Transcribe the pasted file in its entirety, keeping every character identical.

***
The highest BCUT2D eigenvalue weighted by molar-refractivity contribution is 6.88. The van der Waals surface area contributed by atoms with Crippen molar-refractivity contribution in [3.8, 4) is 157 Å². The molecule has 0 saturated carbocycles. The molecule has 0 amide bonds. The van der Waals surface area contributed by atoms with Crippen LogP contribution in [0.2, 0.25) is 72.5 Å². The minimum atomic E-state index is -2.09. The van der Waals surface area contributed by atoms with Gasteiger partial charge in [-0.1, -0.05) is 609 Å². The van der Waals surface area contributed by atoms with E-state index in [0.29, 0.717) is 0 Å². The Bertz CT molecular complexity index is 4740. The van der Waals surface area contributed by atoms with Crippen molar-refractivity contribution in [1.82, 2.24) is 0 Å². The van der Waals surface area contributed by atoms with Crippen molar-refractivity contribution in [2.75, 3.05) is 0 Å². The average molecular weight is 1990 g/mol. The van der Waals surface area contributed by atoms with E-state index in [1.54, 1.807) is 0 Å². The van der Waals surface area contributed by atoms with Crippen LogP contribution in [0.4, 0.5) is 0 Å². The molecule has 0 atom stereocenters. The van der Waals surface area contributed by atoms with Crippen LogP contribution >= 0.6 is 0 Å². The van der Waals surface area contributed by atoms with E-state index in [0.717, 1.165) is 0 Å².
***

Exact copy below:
The highest BCUT2D eigenvalue weighted by molar-refractivity contribution is 6.88. The van der Waals surface area contributed by atoms with Crippen molar-refractivity contribution in [3.8, 4) is 157 Å². The molecule has 0 saturated carbocycles. The molecule has 0 amide bonds. The van der Waals surface area contributed by atoms with Crippen LogP contribution in [0.2, 0.25) is 72.5 Å². The minimum atomic E-state index is -2.09. The van der Waals surface area contributed by atoms with Gasteiger partial charge in [-0.1, -0.05) is 609 Å². The van der Waals surface area contributed by atoms with E-state index in [0.29, 0.717) is 0 Å². The Bertz CT molecular complexity index is 4740. The van der Waals surface area contributed by atoms with Crippen molar-refractivity contribution in [1.82, 2.24) is 0 Å². The van der Waals surface area contributed by atoms with Crippen molar-refractivity contribution in [2.75, 3.05) is 0 Å². The average molecular weight is 1990 g/mol. The van der Waals surface area contributed by atoms with E-state index in [1.54, 1.807) is 0 Å². The van der Waals surface area contributed by atoms with Crippen LogP contribution in [0.4, 0.5) is 0 Å². The molecule has 0 atom stereocenters. The van der Waals surface area contributed by atoms with Crippen LogP contribution >= 0.6 is 0 Å². The van der Waals surface area contributed by atoms with E-state index in [0.717, 1.165) is 0 Å².